Languedoc might represent the single greatest source of high quality value wines in the world. This wine region that spans the Mediterranean coast known as Languedoc-Roussillon represents France’s largest wine region, with more than twice as many acres as Bordeaux, and nearly ten times more vineyards than Burgundy. One other key element separating it from those two storied regions is that the Languedoc has less of what can be strict and sometimes limiting regulations on wine production.
The sheer size of the region, and its wildly varied soils, weather and topography mean that you can taste a great range of wine types and styles across the Languedoc.The region has also focused on communicating terroir and cultivating a particular character in the region’s sub AOPs. Places like Faugères, Corbières and Minervois all with their particular ways of doing things, governing both quality and style of these regions within the larger Languedoc. It’s also cultivated a very strong reputation for rosé but in comparison to its famous pink wine producing neighbor in Provence, Languedoc rosé offers similar quality at a tremendous value.
In my humble opinion, it’s a massive mistake to think of rosé as “summer water.” The fact is every day and season needs a fruity, lean wine with lots acid. The autumn is when we start to revert to soups, and heartier meals and it’s an error to see it as exclusively, red wine time. A pink wine is your perfect option for Thanksgiving for example. I always hold onto a few bottles that tend to disappear at the end of summer for holiday meals come November and December.
A French rosé bottled by Long Island winery Maiden + Liberty, demonstrates the international appeal of pink juice from the Languedoc. A blend of the Grenache, Syrah, Cinsault and Mourvedre, delivers a pale pink, crisp and fruit forward and perfect for cutting the foggy weather and hearty meals that come with it. This rosé has aromas of wet stone and raspberry and a palate of cut strawberry, rhubarb and even a touch of structure and tannin to hold up against those heavy holiday meals.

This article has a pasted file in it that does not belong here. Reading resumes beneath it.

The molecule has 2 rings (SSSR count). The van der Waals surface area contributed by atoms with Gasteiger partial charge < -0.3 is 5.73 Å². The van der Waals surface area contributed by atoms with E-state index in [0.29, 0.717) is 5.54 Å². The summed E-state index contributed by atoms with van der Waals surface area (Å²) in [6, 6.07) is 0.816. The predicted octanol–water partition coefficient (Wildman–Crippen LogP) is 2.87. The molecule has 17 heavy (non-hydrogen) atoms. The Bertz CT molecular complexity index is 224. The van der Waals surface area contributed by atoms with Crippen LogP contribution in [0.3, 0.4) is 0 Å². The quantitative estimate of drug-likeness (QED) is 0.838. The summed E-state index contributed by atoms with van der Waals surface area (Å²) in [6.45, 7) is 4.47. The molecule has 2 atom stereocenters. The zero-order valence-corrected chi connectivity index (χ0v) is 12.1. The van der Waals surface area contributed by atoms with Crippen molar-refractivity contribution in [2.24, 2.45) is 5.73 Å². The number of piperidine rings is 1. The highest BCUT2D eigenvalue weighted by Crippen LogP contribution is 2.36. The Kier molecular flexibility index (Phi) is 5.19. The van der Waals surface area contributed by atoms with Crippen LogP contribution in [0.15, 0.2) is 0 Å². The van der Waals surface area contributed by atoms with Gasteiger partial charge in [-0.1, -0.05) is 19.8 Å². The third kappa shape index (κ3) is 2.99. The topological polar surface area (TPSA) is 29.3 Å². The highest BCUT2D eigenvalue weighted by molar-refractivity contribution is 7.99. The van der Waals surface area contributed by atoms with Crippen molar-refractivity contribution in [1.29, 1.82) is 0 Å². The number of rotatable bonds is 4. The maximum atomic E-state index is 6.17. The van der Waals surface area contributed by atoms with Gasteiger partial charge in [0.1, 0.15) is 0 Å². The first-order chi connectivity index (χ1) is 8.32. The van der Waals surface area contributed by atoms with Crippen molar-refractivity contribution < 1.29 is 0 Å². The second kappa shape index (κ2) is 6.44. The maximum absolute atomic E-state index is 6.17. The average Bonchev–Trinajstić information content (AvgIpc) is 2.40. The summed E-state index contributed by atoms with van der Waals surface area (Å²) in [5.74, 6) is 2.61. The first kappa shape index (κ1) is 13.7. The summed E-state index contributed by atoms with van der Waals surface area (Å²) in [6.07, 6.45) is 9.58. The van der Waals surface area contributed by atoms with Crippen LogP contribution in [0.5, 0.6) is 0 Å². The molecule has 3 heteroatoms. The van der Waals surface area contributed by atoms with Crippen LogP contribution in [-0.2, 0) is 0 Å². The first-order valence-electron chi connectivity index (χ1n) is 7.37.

Corbières is the largest AOC within the Languedoc wine region, a region that produces more wine than any one region in the world. Corbières reaches from the hills out to the coast and its diversity is a product of that range. Domaine De Fontsainte is near the town of Boutenac, which gets plenty of sunlight, as well as protection from the elements by the nearby Narbonnaise regional park. The five hundred hectare of forest help to moderate the coastal winds.
That a wine like this can exist for $13 is sort of an indictment on expensive wines. The preponderance of the blend is comprised of Carignan, which undergoes carbonic maceration (part of the Domaine’s signature style). The other 40% of the wine is a blend of Grenache and Syrah. And the three are blended together. The region is known for it’s juicy red blends and this wine certainly delivers on that, but the fruity freshness imparted by the Carignan really amplifies this wines aromatic and flavor profiles. The carbonic maceration plays a major role from the wine’s appearance through the palate. Bright purple hues, and aromas of blueberry and early season blackberry highlight a very fruit driven wine. The palate hints at notes of savory garrigue, but the fruit dominates. Flavors of fresh blackberry compote, raspberry and hints of anise and thyme round out this incredible value.
Minervois is another of the Languedoc’s great AOCs producing hearty, earth and mineral driven wines. A blend of the same three grapes as the De Fontsainte with the emphasis placed on Grenache in this case. The wine was fermented in stainless steel to keep the emphasis on the bright fruit, and mineral character. From organic and seventy year old Grenache vines, comes a “vin du plaisir” or wine of pleasure that is truly that. Aromatics of red and black berries, turned earth and savory garrigue. The palate is easy going, with notes of minerality and stone and velvety black fruit, the balance and acidity brighten a nice finish.